Brexit: MEPs renew pledge to protect citizens' rights
MEPs met in Brussels this week to take stock of the ongoing Brexit negotiations, and once again insisted on the importance of citizens' rights.
Brexit | Photo credit: Press Association
Italian MEP Barbara Spinelli says she is pessimistic about the prospects of the EU and UK reaching a Brexit agreement.
The GUE/NGL group deputy told a hearing in Parliament on Thursday that it was particularly regrettable the UK had rejected EU demands relating to the protection of citizens’ rights post Brexit.
She said, “It is also deplorable that the issue of citizens’ rights was not included in the guidelines agreed by both the EU and UK before Christmas.
“There are a lot of unsolved and outstanding issues including the uncertainty facing lots of people, and it is for this reason that I am, currently, pessimistic about the way the talks are going and the prospects for a successful outcome.”
Her comments come despite the hearing being told that while key issues still need to be solved, the EU and the UK have made significant progress to guarantee that citizens affected by Brexit will maintain their rights.
In the hearing, organised by the civil liberties, employment and petitions committees, several MEPs underlined that they will continue fighting to ensure that both EU nationals living in the UK and British citizens in other member states will enjoy their full set of rights throughout their lifetime.
Among the elements still pending, they pointed to the status of future partners, the situation during the transitional period, additional clarity on the administrative procedure to follow to gain residence, the implementation of the right to free movement after Brexit is completed and fully exercising political rights (such as to voting and to be elected for office).
Representatives of the citizens’ organisations The 3 million, British in Europe and New Europeans, as well as academics and other experts, presented their views to MEPs.
Roger Casale, founder of New Europeans, said that while European Council President Donald Tusk was “not to blame for Britain’s decision to leave the EU”, he was responsible for what happens next.
His message to the European Commission was, “Don’t tell us something can’t be done because it is not in your negotiating mandate or you do not have the legal base. Go back to the Council and ask for a new mandate. Go back to your officials and ask them to come up with more imaginative solutions.”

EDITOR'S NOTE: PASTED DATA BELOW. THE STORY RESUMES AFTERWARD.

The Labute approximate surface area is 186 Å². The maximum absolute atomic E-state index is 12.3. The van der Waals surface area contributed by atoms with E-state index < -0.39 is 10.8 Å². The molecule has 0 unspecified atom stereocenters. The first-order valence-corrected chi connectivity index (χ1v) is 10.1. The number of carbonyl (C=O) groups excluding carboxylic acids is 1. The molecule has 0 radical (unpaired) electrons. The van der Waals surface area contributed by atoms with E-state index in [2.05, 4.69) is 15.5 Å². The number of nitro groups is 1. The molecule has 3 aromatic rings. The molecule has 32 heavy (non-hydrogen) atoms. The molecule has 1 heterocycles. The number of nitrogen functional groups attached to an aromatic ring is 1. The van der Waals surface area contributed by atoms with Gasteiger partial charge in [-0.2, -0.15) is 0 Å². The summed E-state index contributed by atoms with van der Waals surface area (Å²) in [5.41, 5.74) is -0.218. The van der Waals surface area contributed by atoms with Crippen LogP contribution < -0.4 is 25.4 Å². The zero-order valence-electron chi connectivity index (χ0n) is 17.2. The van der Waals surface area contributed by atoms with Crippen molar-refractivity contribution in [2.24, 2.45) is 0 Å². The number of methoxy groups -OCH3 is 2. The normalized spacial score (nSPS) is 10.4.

Casale, a former member of the UK Parliament, said, “The point of the European Union is not to put barriers in the way of extending rights and citizenship but actually to find solutions and to find ways of resolving problems and overcoming those barriers and showing the imagination and the leadership. Why? Because it is the European Union is the greatest human rights organisation in the world. Isn't it? Well this is a test of its commitment to those values.”
He added, “Securing the rights of Britons in Europe is a key test for the EU which it cannot afford to fail. Not if the EU wants to continue to speak in the future about a Europe of the Citizens, a Europe that is a safe space for the citizen, a Europe that respects human rights.”
He was scathing of the UK government, telling the hearing, “Allow me to let you into a secret. The UK government cares as little for its own citizens in the EU as it does about EU27 citizens in the UK.”
He told UK Prime Minister Theresa May, “It is time to stop negotiating. Stop negotiating and start legislating. Legislate now for immediate, comprehensive, unilateral guarantees for all EU27 citizens in the UK.”
Swedish S&D group MEP Marita Ulvskog, a Vice-Chair of the employment and social affairs committee, reiterated the pledge to “defend the rights of millions of people” after Brexit.
She said, “These talks are very complicated, but it is important that the voice of ordinary people, not just politicians and policymakers, is heard throughout the entire process.”
Her group colleague Claude Moraes, Chair of the civil liberties committee, told the meeting that “nothing will be agreed until everything is agreed.”
Moraes said, “We are absolutely clear that the demands laid out by Parliament must be met before we give approval to the final agreement.”
Ahead of the hearing, Guy Verhofstadt, Parliament’s chief Brexit coordinator, who was unable to attend due to sickness, said, “Prime Minister May’s comments appear to be part of a domestic negotiation within the UK cabinet, and threaten to increase existing uncertainties for citizens, which is regrettable.
“May’s proposal to make a distinction between those arriving before March 2019 and during the transition could lead to discrimination against EU citizens in the UK and UK citizens in the EU. EU citizens contribute to Britain; what kind of message does this send to them?”
“The maintenance of EU citizens’ rights during the transition is not negotiable. We will not accept that there are two sets of rights for EU citizens. For the transition to work, it must mean a continuation of the existing acquis, with no exceptions.”
Willy Fautré fears for the future of those fleeing religious persecution in China.
Bahrain’s Supreme Council for Women has laid the foundations for a better society, explains Hala Al Ansari.
Ukraine has built a lasting partnership with the European Union, underpinned by trade and security, explains Ivanna Klympush-Tsintsadze.